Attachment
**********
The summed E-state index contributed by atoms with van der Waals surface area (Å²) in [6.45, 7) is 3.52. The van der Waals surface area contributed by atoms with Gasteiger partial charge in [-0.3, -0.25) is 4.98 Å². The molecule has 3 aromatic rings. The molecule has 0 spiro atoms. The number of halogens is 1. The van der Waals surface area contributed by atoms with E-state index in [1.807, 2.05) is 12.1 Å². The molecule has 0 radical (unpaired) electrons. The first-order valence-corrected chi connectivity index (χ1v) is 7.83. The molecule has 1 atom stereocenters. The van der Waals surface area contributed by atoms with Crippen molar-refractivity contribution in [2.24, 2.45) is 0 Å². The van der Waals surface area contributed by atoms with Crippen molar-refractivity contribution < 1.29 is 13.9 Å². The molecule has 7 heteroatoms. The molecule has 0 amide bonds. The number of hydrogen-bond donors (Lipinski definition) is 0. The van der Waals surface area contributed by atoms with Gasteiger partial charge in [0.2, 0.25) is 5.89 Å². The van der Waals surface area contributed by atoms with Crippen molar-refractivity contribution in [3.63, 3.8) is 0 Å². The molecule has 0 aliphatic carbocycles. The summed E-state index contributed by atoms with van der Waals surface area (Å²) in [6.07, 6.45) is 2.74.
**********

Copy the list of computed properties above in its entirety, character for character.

The summed E-state index contributed by atoms with van der Waals surface area (Å²) in [6.45, 7) is 3.52. The van der Waals surface area contributed by atoms with Gasteiger partial charge in [-0.3, -0.25) is 4.98 Å². The molecule has 3 aromatic rings. The molecule has 0 spiro atoms. The number of halogens is 1. The van der Waals surface area contributed by atoms with E-state index in [1.807, 2.05) is 12.1 Å². The molecule has 0 radical (unpaired) electrons. The first-order valence-corrected chi connectivity index (χ1v) is 7.83. The molecule has 1 atom stereocenters. The van der Waals surface area contributed by atoms with Crippen molar-refractivity contribution in [2.24, 2.45) is 0 Å². The van der Waals surface area contributed by atoms with Crippen molar-refractivity contribution < 1.29 is 13.9 Å². The molecule has 7 heteroatoms. The molecule has 0 amide bonds. The number of hydrogen-bond donors (Lipinski definition) is 0. The van der Waals surface area contributed by atoms with Gasteiger partial charge in [0.2, 0.25) is 5.89 Å². The van der Waals surface area contributed by atoms with Crippen molar-refractivity contribution in [3.63, 3.8) is 0 Å². The molecule has 0 aliphatic carbocycles. The summed E-state index contributed by atoms with van der Waals surface area (Å²) in [6.07, 6.45) is 2.74.